There’s an isolated patch of grass on the side of our house. I can see it from my bedroom window. Yesterday morning, I looked down without glasses, and I spotted three blurry yet distinct areas: one dark, lush green, one bright, almost neon, and what seemed to be the outline of five salad-colored propellers.
After I regained my vision, the puzzle pieces took shape: Only a third of the surface was covered in proper grass. Another third was moss, and the propellers? A quickly spreading group of weeds.
For a moment, I was sad our little patch of nature seemed to be succumbing to a common domestic invader, but then I realized: Weeds are just a different plant. We aren’t trading forest for plastic. We’re witnessing nature evolve.
If left entirely to its own devices, would the plot soon be covered in weeds? Maybe. Or maybe not. Perhaps the moss is stronger in winter. What if it holds off the weeds until spring, when the grass is back in full bloom? And if the weeds took over, that might be a win too. May the best-suited plant for the soil win! It might even look beautiful. A large display of differently sized propellers.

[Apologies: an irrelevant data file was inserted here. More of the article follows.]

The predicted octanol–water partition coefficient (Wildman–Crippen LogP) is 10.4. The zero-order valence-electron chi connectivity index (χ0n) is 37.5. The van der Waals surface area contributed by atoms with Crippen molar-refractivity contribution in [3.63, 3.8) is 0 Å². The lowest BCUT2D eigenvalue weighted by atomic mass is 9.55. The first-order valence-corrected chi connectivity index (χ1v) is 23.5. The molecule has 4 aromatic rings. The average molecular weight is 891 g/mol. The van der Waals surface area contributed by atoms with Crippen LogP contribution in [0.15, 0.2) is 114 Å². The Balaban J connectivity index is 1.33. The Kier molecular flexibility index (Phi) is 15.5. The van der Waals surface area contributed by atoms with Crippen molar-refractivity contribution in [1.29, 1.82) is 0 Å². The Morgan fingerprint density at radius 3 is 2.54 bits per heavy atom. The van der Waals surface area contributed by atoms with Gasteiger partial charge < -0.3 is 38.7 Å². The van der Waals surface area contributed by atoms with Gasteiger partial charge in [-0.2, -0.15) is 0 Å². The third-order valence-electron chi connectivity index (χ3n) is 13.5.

We spend a great deal of time worrying about changes we can not only barely control but which are, on closer inspection, not such big changes at all. So your favorite pants are full of holes, and your new ones won’t look the same. That’s nothing to mope about. Neither is your shifting bus schedule or switching coffee brands at work. All life is part of nature, and nature is constant change.
Some change must be fought, some fought hard for to bring it about in the right way. Reserve your energy for those big transformations. When a beloved coworker is leaving or your landlord wants to kick you out, those are times to speak up.
Your garden, on the other hand, shifts a tiny bit beneath your feet every day. Sit back and enjoy the show. Weeds are just a different plant, and most change only deserves our observation, not our interference.